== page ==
But, in truth, E.O. 12947 had been obsolete for nearly two decades. Its scope, focusing on Middle East terrorist actors, reflected a point in time when Middle East terrorists created the most mayhem. Those days, when the likes of Abu Nidal killed indiscriminately from his Middle East havens, have been surpassed by global jihadist networks. The Trump administration’s decision to terminate E.O. 12947 was the right move because it did away with a bureaucratic artifact.
Second, Trump’s modernization of E.O. 13224 expands the array of targets the State Department can designate. The State Department’s’s role of sanctioning terrorists is often forgotten or, at best, misunderstood. From 2008 to 2018, I directed the department’s efforts to designate FTOs as well as individuals and entities under E.O. 13224. During that time, I either wrote, edited, or reviewed hundreds of dossiers of individuals and groups eventually designated terrorists by Secretaries of State Condoleeza Rice, Hillary Clinton, John Kerry, Rex Tillerson, Mike Pompeo, and all of the acting secretaries in-between. The designations process is laborious and each designation package is crafted as a thesis on a terrorist. Nearly every sentence in the designation dossier cites unclassified or classified sources of information – all of which are vetted by State, Treasury and Justice Department lawyers.
Under previous legal authorities, the State Department had a particularly difficult time designating leaders of groups. Under my watch we were able to designate leaders of terrorist groups like ISIS’ Abu Bakr al-Baghdadi and Jabhat al-Nusrah’s Abu Mohammed al-Jolani, and many others, but what you’d think is straightforward never was. For example, E.O. 13224 required the State Department to demonstrate that the leaders of groups also played an active role in directing operational activities associated with their group. A claim of credit for an attack by a leader by itself would not satisfy the previous requirements of section 1(b) of E.O. 13224, which permitted the secretary of State to designate, “foreign persons who committed, or to pose a significant risk of committing, acts of terrorism.”
The modernization of E.O. 13224 now provides the State Department the explicit authority to designate, “leaders of an entity.” In simple terms, as the State Department’s Counterterrorism Bureau’s Coordinator, Nathan Sales, told the Wall Street Journal recently, the Department would not have to develop elaborate dossiers to designate future leaders of terrorist groups. Another important change for the State Department in the updated E.O. is new language that says the secretary can designate individuals who have, “participated in training to commit acts of terrorism.” These two straightforward and commonsense changes will hopefully streamline and accelerate the State Department’s terrorist designations process.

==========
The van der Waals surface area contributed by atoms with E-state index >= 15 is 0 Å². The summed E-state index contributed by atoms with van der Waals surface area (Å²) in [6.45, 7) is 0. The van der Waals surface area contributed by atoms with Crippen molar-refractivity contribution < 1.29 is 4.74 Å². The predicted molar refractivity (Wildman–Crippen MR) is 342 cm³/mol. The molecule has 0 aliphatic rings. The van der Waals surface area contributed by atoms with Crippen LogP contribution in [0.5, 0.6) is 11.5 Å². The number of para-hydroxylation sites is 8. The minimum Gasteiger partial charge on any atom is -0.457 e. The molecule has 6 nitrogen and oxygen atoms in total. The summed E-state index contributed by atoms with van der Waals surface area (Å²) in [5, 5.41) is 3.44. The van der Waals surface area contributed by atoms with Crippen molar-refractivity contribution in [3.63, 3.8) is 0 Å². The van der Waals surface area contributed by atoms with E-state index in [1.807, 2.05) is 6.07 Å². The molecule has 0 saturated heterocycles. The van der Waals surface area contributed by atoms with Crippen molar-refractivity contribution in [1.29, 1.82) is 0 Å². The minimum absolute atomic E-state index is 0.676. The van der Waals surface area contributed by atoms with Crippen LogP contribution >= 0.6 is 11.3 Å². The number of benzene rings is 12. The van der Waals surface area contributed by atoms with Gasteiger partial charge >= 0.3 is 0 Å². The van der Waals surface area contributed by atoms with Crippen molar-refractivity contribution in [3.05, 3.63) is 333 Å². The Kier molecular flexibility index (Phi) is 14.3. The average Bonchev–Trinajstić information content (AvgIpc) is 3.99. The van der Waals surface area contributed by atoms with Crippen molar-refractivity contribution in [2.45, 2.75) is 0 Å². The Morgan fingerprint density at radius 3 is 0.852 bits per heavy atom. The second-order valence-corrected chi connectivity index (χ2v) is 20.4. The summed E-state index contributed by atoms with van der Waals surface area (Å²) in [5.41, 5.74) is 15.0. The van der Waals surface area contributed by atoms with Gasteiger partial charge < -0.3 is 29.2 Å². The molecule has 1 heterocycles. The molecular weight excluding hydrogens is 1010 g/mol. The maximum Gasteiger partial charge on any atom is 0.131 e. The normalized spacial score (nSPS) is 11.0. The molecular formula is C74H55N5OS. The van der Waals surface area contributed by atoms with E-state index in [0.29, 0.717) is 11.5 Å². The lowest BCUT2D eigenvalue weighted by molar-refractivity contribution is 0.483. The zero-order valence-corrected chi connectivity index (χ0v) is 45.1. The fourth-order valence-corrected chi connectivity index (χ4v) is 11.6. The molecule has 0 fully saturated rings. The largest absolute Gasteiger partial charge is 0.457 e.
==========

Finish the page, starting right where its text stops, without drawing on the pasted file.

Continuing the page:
Third, the Treasury stands to benefit from E.O. 13224 section 1F(b), which gives the secretary of the Treasury, in consultation with the secretary of State, the ability to take action against bankers and account managers that allow their services to be utilized by terrorists. This new language sends a warning to the financial industry that they could lose access to the U.S. dollar if they provide correspondent banking services to bad actors.
The modernization of E.O. 13224 is a natural extension of the financial warfare the United States declared on its enemies nearly two decades ago, and they are welcomed changes.
But terrorist designations still rely on the priorities and choices of the administration in power, and one of today’s most dangerous terrorism threats is not being addressed adequately. None of the two dozen individuals and groups designated terrorists by the Departments of State and Treasury last week were overseas white supremacist groups.
No matter how many underlying changes the U.S. government makes to the underlying E.O. 13224, the true power of U.S. sanctions system will never be realized until State and Treasury target a broader array of targets – including violent white nationalists.